Don’t expect to get rich in this job. The US Forest Service median pay, from entry level positions to maximum years of experience, is an average of $18 to $29 per hour. There is a growing movement to increase the pay rate for this job, and the forest service has an entire section of their website devoted to the latest updates in career news.

Besides firefighting, you’ll also work to prevent future fires. You can boost your chances of becoming a wildland firefighter by having prior experience as a volunteer firefighter, a degree in fire science, or EMT certification. If you’re ready to put your courage and stamina to the test, perhaps a career as a wildland firefighter is right for you.

Park Ranger

If you love the being outside and have a passion for educating others about it, a job as a park ranger could be your perfect match. As a park ranger, you get to:

  • Lead outdoor recreational activities, such as educational programs and guided tours for park visitors
  • Work in beautiful natural settings
  • Protect and preserve the environment
  • Enforce park rules and regulations
  • Provide information and assistance to park visitors

To become a park ranger, you’ll typically need a minimum of a high school diploma or equivalent, along with some on-the-job training.

With a median pay of around $14.06 per hour, park rangers are paid to share their love of nature with the public. So, if you’re passionate about parks and eager to inspire others to appreciate the great outdoors, a job as a park ranger could be your perfect match.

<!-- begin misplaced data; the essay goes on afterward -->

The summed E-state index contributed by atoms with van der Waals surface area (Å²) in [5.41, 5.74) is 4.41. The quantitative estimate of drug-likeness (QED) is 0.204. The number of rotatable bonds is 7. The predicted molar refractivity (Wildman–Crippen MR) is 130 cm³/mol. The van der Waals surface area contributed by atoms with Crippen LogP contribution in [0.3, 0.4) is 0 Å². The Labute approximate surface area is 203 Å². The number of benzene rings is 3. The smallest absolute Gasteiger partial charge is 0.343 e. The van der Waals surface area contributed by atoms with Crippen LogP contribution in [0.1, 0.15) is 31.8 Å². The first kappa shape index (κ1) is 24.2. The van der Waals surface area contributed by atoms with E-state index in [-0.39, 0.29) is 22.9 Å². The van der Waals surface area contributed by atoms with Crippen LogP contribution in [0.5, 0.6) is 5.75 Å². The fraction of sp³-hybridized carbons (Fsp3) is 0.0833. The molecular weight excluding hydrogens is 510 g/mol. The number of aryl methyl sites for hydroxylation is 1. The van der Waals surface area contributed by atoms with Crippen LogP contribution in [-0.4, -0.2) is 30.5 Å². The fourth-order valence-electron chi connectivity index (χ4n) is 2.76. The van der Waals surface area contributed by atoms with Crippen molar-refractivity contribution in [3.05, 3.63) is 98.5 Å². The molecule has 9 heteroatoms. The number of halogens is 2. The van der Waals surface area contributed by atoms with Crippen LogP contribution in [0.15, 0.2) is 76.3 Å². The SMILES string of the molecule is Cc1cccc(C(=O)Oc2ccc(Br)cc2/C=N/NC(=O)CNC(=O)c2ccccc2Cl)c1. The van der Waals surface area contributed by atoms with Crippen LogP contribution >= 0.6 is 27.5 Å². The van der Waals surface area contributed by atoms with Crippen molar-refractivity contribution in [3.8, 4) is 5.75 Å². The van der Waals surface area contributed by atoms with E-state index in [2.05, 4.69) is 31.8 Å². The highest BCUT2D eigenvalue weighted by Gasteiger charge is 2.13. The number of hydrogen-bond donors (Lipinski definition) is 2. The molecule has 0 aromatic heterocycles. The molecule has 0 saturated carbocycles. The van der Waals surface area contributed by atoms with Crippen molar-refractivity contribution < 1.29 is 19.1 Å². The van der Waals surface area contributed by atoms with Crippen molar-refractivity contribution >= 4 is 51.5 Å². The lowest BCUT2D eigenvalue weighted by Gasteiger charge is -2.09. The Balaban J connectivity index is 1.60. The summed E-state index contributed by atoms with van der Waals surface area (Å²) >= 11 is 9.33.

Zoologist or Wildlife Biologist

A career as a zoologist or wildlife biologist could be the path for you if you’re passionate about animals and enjoy an outdoor work environment. In this role, you’ll:

  • Study a broad scope of animals, from tiny insects to large mammals
  • Be involved in research projects
  • Spend time in both offices and outdoor settings, studying animals in their natural habitats

Zoologists and wildlife biologists typically begin their careers with a bachelor’s degree and may require a master’s degree for higher-level positions. Leading research projects usually require a Ph.D. in zoology or wildlife biology. With an average annual salary of $70,600 and data showing positive job growth projections, a career as a zoologist or wildlife biologist is a rewarding way to combine your love of animals with your love of nature.

Adventure Instructor

Becoming an outdoor adventures instructor could be your dream occupation if you enjoy teaching others and sharing your passion for adventure. These employment opportunities offer a far from average work day for the most adventurous workers. Some of the activities you might consider guiding: